Note that you get that prompt each time you run a scan and anything is found. You will also get an exit-prompt when you close the application.
My personal experience with Emsisoft Emergency Kit
About a year ago, an elderly friend of mine asked me for assistance with his laptop. This was a Dell laptop which he brought from the US and it had Windows 10 Home pre-installed. I don’t remember the model number but it had a touch screen.
He told me that sometimes he gets ads on the computer, even when the browser is not running. He didn’t want to wipe the drive, because it had a lot of important data. I told him to format the drive later, as a precaution. The first thing I noticed, is that he hadn’t been using any antivirus on the laptop.
Note: Windows Defender is good for most users, but you need at least one extra tool to be safe, an ad-blocker. You’ll see why I say this.
This is how I approached the issue:
- Disabled the Wi-Fi on the laptop.
- Connected the charger and let the laptop sit for a while.
- After a while, I saw a pop-up screen.
I don’t have any photos or a screenshot of the malware, because I was more worried about helping him than to take pictures. But I distinctly remember the name of the malware, ReImagePlus. It is in fact, a rogue application. The laptop was painfully slow, and I was quite certain this was because of the malware. I had seen enough so I kept the laptop aside and copied the Emsisoft Emergency Kit folder from my PC to a USB Flash drive and transferred it to the laptop.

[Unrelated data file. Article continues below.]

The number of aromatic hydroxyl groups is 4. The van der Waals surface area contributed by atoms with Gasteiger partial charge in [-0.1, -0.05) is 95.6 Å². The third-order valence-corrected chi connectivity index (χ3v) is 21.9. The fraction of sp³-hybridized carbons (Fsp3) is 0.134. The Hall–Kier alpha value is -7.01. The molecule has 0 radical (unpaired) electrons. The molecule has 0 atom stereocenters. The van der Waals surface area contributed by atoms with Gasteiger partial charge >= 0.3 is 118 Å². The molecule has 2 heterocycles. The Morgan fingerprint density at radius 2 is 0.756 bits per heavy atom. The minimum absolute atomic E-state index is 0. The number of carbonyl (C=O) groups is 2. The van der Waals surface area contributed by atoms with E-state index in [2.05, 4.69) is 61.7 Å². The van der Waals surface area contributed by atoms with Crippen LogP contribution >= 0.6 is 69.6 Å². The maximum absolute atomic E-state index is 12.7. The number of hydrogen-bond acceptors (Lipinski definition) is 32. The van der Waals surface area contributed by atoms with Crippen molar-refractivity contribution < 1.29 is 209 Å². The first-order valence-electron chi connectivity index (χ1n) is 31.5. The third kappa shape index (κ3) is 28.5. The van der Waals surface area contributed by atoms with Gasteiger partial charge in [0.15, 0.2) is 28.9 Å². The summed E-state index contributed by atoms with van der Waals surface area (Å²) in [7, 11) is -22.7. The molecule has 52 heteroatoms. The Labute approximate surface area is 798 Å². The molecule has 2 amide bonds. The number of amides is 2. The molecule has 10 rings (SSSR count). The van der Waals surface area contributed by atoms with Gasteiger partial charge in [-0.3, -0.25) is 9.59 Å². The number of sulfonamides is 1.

Surprisingly, I was able to uninstall the malicious program from the Control Panel. I checked the browser (Google Chrome) and found that the bookmarks bar on the top had multiple links to the rogue app so the browser had been hijacked as well. I didn’t have to guess how this happened, because I could see there was no ad-blocker installed.
I ran a malware scan using Emsisoft Emergency Kit: the program detected some remnants and disinfected them in the first scan. But when I ran a complete scan the antivirus discovered several copies of an EXE (all of which were named ReImage) in the downloads folder. I quarantined all the findings.
Now that the malware had been disinfected, I connected it to my Wi-Fi to download uBlock Origin and Malwarebytes. The browser redirected me to ReImagePlus, which wasn’t surprising considering it was hijacked. With my friend’s permission, I reset Chrome deleting all its data, installed uBlock Origin, and Malwarebytes Anti-Malware. Further scans indicated the laptop was clean and it seemed to be faster as well. I advised him to run a scan using Emsisoft Emergency Kit and Malwarebytes once a month or so.
I recommended Emsisoft Emergency Kit to another friend recently. Actually, he had just disinfected the laptop using Hitman Pro (also my recommendation) a few minutes ago. This malware (can’t find the name of it in the chat history) had accessed his webcam.
He had noticed the light was on when the camera was not being used and we rushed to disinfect it. But I advised him to run scans using Emsisoft Emergency Kit and Malwarebytes Anti-Malware anyway.
This friend formatted the drive after disinfecting it and reinstalled Windows.
While we are on that topic, some malware persist after a Windows reinstall (though I have personally seen that happen over a decade ago), a full format on the other hand should wipe the infection, along with all the data on the drive. But, it is still better to tackle the malware head on, and disinfect the drive first, and try to recover some of your important data. Once done, you can (and in my opinion should) reinstall Windows after formatting the drive.
Now you: Which secondary scanner do you use?